It's a Farm Update - 2.23.24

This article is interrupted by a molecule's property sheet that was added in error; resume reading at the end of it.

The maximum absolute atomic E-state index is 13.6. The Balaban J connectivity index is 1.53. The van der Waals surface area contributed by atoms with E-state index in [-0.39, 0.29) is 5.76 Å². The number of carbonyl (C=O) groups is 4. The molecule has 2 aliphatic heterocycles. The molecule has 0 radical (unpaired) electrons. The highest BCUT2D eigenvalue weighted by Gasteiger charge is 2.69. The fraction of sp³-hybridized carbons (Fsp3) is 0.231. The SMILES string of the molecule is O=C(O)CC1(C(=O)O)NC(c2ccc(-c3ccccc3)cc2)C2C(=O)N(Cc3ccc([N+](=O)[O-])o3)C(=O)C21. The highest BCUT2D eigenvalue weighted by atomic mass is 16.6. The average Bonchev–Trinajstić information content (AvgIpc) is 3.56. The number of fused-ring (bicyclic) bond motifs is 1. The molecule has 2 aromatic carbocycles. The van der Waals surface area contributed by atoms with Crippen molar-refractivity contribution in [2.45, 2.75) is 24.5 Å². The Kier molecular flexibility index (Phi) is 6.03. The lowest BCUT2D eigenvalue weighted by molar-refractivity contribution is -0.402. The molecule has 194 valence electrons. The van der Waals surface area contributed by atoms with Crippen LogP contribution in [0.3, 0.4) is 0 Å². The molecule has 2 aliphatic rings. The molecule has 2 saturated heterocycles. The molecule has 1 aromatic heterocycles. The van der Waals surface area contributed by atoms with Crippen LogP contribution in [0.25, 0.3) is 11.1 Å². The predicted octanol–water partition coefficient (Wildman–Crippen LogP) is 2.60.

The Laying ChickensWe gave you an overall rundown on the laying chickens and the story leading up to where we are now. If you missed out on that update, you can catch it all HERE.The laying hens have been moved and are back into the routine they’re used to – rotating around pasture and giving us nutrient dense eggs while simultaneously providing the soil with optimum fertilizer. Maverick seems to be doing a great job with the ladies and we’ve had no signs so far of hawk attacks. Egg Production has really picked up this past week with the longer days, so make sure to grab a dozen on your next order! The Cow CrewThis past week we were able to work the cows and sheep together. We weighed all the cows coming up to be processed soon and took records. We are currently working on adding a few more fences throughout the farm to break the pasture rotations up more and make life a bit easier on us when we move everyone to new paddocks. We still have some great cuts left in stock and will be fully restocked in the coming weeks. The SheepWe castrated and weaned the male lambs and tagged all the new babies. The ewe lambs (females) will stay on the farm and will allow us to grow the flock. We are excited to see how our new ram will do with the flock this year. The PigsWe spent Monday evening dividing the pig paddocks into smaller paddocks since there are only 6 pigs left from the ’23 season. This will allow the paddocks to rest more before our new batch of piglets for the ’24 season arrive. We also spread seed out to prompt quicker growth as pigs love to eat grass! We have so many great selections in stock with our pork including many great bundles!Meat Chickens We got the mobile chicken shelter moved into place this week and will start doing small things (like cleaning and hanging feeders) to get it fully prepared for the chickens. We’ll receive our first batch of '24 IN JUST A FEW WEEKS. They’ll stay in the brooder a couple of weeks (until they grow some feathers) and then out to pasture they’ll go for the rest of their time. We anticipate a restock in early May.  Honeybees  The hives are getting busy with all the warm weather and plants/trees blooming. We were able to check one of the hives out a couple of weeks ago and they are healthy and FIESTY. We both encountered a few stings but thankfully the memory of them do not last too long. We plan on checking the rest of them out on Saturday to see how they faired through the winter. If we have a good honey flow this year, we'll be back in stock this fall. Our beehives are something we're slowly growing, and we just launched our honey line last fall so it's still pretty new. Thank you for being so supportive of us and selling us out as fast as you did! Beeswax candles and lotion are available now!